Ayear ago today, I went to a dinner of Jane Grigson recipes cooked by the chef Anna Tobias. Mulligatawny soup, faggots, mash and buttered sprout tops, steamed ginger pudding and custard, eaten around a table the size of my bedroom by a fog of candlelight – it was, to steal a title from Jane, a very Good Thing. It was the starter, though, that stuck in my memory like a Post-it, which was partly to do with the fact it was the first thing I put in my mouth (starters have the unfair advantages of anticipation and hunger), but also because it was an anchovy matchstick.
Actually, “matchstick” is a bit misleading size-wise; it was more toast soldier size: two fingers of puff pastry, sandwiching hard-boiled egg cream and an anchovy fillet, baked until risen and golden brown. Like all fried and puffed things, the key to anchovy matchsticks is eating them as quickly as you can while they are hot, otherwise they lose their charm. That night, in the basement of Italo delicatessen in the middle of Vauxhall, south London, the matchsticks were a warm concertina with a salty, piquant heart that only anchovies can provide. Following that dinner, I made two batches of anchovy matchsticks, one with egg, one with just anchovy, at my parents’ over the Christmas holiday. While not quite as good as Anna’s, they established a new tradition of gathering around the oven door to eat hot, salty matchsticks and drinking home-measures of negronis – as if we don’t have enough traditions already.
You could make your own puff or ruff-puff pastry, or simply buy it… which transports me to the Waitrose on Finchley Road nearly 20 years ago, where I overheard a conversation between two elegant, elderly ladies, whom I imagined were sisters. “Will you get some puff pastry?” said one. “Fuck the puff pastry,” replied the other, calmly. “Let’s get ham.” At which they walked down the aisle, never to be seen again – by me, at least. Years on, and I can’t even read the words “puff pastry” without thinking of those two sisters.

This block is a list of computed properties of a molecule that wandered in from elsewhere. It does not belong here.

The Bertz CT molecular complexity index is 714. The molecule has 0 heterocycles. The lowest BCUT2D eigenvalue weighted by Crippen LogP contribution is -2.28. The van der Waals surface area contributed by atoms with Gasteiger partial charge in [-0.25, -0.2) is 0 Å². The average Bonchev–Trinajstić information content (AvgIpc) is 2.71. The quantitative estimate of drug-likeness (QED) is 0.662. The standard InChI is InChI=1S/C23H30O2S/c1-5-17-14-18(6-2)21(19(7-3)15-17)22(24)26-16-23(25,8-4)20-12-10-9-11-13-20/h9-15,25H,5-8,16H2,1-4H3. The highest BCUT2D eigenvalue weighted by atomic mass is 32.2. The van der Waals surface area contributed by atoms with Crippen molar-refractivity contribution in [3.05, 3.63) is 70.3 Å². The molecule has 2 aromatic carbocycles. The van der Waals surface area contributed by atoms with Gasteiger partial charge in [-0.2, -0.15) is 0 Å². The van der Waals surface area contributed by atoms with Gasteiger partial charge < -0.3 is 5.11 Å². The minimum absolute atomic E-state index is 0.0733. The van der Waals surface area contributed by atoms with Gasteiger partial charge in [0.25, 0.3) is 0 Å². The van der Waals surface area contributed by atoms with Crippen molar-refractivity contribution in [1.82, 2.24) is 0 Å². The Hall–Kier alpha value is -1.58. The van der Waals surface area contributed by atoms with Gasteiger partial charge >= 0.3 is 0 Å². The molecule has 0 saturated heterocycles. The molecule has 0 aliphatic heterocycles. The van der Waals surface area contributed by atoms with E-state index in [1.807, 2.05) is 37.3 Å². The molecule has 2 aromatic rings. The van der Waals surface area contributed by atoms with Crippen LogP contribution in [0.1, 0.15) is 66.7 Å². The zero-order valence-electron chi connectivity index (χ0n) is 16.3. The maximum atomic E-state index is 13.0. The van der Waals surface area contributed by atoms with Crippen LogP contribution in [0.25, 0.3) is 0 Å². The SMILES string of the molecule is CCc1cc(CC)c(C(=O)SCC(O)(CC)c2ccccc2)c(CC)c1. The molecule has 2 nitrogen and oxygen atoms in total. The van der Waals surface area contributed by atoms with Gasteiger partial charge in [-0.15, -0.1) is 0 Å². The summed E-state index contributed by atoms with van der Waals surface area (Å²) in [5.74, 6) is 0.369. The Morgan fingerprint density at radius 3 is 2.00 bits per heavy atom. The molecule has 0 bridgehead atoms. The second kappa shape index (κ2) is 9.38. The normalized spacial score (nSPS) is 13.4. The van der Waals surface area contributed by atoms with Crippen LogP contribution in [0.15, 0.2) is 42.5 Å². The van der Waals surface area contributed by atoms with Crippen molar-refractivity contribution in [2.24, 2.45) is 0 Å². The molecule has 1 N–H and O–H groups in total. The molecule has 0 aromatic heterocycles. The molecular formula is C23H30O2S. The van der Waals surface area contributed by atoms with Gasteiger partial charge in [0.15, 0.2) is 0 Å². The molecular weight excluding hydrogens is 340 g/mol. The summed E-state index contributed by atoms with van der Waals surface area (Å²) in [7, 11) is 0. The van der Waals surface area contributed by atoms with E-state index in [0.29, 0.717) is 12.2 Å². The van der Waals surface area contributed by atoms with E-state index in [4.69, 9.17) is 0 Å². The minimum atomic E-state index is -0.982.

Despite my warm hands, I am a keen shortcrust and ruff-puff maker. I am also a keen pastry buyer – especially the rectangles I can get from the supermarket here in Testaccio. My bedside read at the moment is Rowley Leigh’s new book, which celebrates the “long and messy business” of cooking; an antidote to a world fixated on speed and 10-minute meals. There is room, though, for both – the long and the messy; and the quick, shop-bought bake. With 250g of puff pastry rolled into two rectangles and two small tins of anchovies, you can have a tray full of matchsticks ready in about 16 minutes, the oven doing most of the work.
Cut the dough into 10cm-long, 2cm-wide soldiers, put half on a baking tray lined with greaseproof paper, lay an anchovy fillet on each, cover with the other half like a lid and press shut gently. Before baking, brush the matchsticks with beaten egg, sprinkle with salt and bake at 200C (180C fan)/390F/gas 6 for 12 minutes, until they smell like toasted butter and are puffed up with salty, Christmas promise.